Brazilian-born, composer-violinist Miguez received his training in Spain, Portugal and France. Then around 1885 Leopoldo returned home and established himself in Rio de Janeiro, where he had a highly successful musical career. For the most part, it involved administrative duties associated with organizing and running the new Republic's National Institute of Music (NIM). He also used this as an opportunity to disseminate what he considered the best works of the day, and being a champion of Richard Wagner (1813-1883), Dick's creations were much in evidence.

With all his managerial responsibilities, Miguez would produce only a limited number of works, his sole, four-movement Violin Sonata (1885) being the one here. This has a song-like, melodic nexus of Wagnerian persuasion (SW), which dominates its initial, sonata-form "Allegro" [T-4]. That said, SW pervades the piece, and its recurrence brings to mind César Franck's (1822-1890) cyclic form, which Leopoldo must have studied during his years in France.

But for now, SW undergoes a contrapuntally spiced, captivating development, after which it returns, powering a dramatic coda that closes the movement exultantly. Then there's a ternary "Andante" [T-5] beginning with an SW-derived, gently winding, angular theme reminiscent of Robert Schumann (1810-1856). This is followed by a related, flighty idea, and comes back in a more romantic setting, bringing things to a moving conclusion.

Next, we get a perky "Scherzo" [T-6], having SW-like, antsy outer sections wrapped around a pensive, fugato trio. Subsequently, the composer's French connection resurfaces in a Gallic-hued, final "Vivace" [T-7] that's a charming rondoesque cavort. It's based on an SW-reminiscent, scampering ditty that fuels a big-tune coda, which concludes the work jubilantly.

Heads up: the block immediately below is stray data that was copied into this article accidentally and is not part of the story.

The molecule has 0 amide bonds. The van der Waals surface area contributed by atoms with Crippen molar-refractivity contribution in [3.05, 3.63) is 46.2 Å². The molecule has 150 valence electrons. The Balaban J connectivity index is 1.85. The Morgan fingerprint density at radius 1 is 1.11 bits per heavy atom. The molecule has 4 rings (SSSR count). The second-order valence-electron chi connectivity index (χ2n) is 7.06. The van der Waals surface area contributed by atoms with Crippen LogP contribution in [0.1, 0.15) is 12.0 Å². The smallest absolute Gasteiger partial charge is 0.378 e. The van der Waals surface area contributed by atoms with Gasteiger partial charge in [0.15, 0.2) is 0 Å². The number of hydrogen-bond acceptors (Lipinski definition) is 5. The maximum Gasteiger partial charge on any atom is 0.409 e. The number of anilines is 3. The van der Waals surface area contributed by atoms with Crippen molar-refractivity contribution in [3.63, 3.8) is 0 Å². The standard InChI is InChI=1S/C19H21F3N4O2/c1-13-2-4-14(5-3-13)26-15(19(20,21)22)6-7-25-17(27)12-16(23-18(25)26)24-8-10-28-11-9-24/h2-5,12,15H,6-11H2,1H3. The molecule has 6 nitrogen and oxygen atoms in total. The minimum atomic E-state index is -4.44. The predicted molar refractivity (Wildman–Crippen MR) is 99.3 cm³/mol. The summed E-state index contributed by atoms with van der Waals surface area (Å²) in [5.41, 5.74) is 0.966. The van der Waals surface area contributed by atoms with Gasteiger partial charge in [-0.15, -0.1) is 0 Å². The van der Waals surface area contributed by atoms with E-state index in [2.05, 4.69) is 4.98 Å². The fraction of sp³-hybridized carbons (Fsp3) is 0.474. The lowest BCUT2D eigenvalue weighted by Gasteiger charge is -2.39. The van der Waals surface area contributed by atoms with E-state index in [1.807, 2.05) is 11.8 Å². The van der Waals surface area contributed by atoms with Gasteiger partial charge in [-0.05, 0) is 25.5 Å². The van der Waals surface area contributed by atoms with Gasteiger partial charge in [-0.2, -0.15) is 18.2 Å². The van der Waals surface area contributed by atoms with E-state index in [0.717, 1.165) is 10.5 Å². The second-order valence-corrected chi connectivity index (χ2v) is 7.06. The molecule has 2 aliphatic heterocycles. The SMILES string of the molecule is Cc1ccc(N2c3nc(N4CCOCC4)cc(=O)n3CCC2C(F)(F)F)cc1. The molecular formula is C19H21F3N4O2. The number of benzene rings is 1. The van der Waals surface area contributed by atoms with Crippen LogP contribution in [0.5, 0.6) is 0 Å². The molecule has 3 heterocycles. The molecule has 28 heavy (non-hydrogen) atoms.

Leopoldo's younger colleague, Glauco Velásquez was born some thirty years after him in Naples, Italy. He was the illegitimate son of a Portuguese baritone and came to Brazil at age eleven (1895), where he first lived with his mother. An extremely gifted young man, Glauco started composing when he was nineteen (1902) and went on to study at NIM, where our old friend Alberto Nepomuceno (see above) taught. He then began a promising career, but this was tragically cut short when he died of tuberculosis at age thirty (1914).

Consequently, he only left around 120 works, most of which are songs with piano accompaniment. However, there are also a few outstanding chamber pieces, two of them being the other violin sonatas presented here. Dating from 1909 and 1911, both are three-movement works [T-1,2,3; T-8,9,10] of Gallic disposition that like the Miguez, harken back to the music of Franck (see above). That said, there are also suggestions of Fauré (1845-1924) and Chausson (1855-1899).

Highpoints include the First Sonata's closing "Agitato" [T-3], which anticipates the impressionism of Debussy (1862-1918) and even Ravel (1875-1937). As for the Second, it has a spellbinding, middle "Adagio" [T-9] and compelling "Finale" [T-10].

Internationally acclaimed, Italian violinist-conductor Emmanuele Baldini and award-winning, Brazilian pianist Karin Fernandes deliver technically accomplished, passionate accounts of these little-known works. Both artists give careful attention to dynamics, phrasing and rhythmic detail, thereby bringing out all the delicate nuances that abound in this music.

Done over a three-day period in 2014 at the Teatro Humboldt, São Paulo, Brazil, the recordings project an appropriately sized sonic image in warm, reverberant surroundings. Comfortably placed just left (violin) and right (piano) of center stage, the instruments are beautifully captured as well as balanced against one another. Violin sonatas don't get any better sounding on conventional discs, thereby earning this one an "Audiophile" rating.

-- Bob McQuiston, Classical Lost and Found (, Y200127)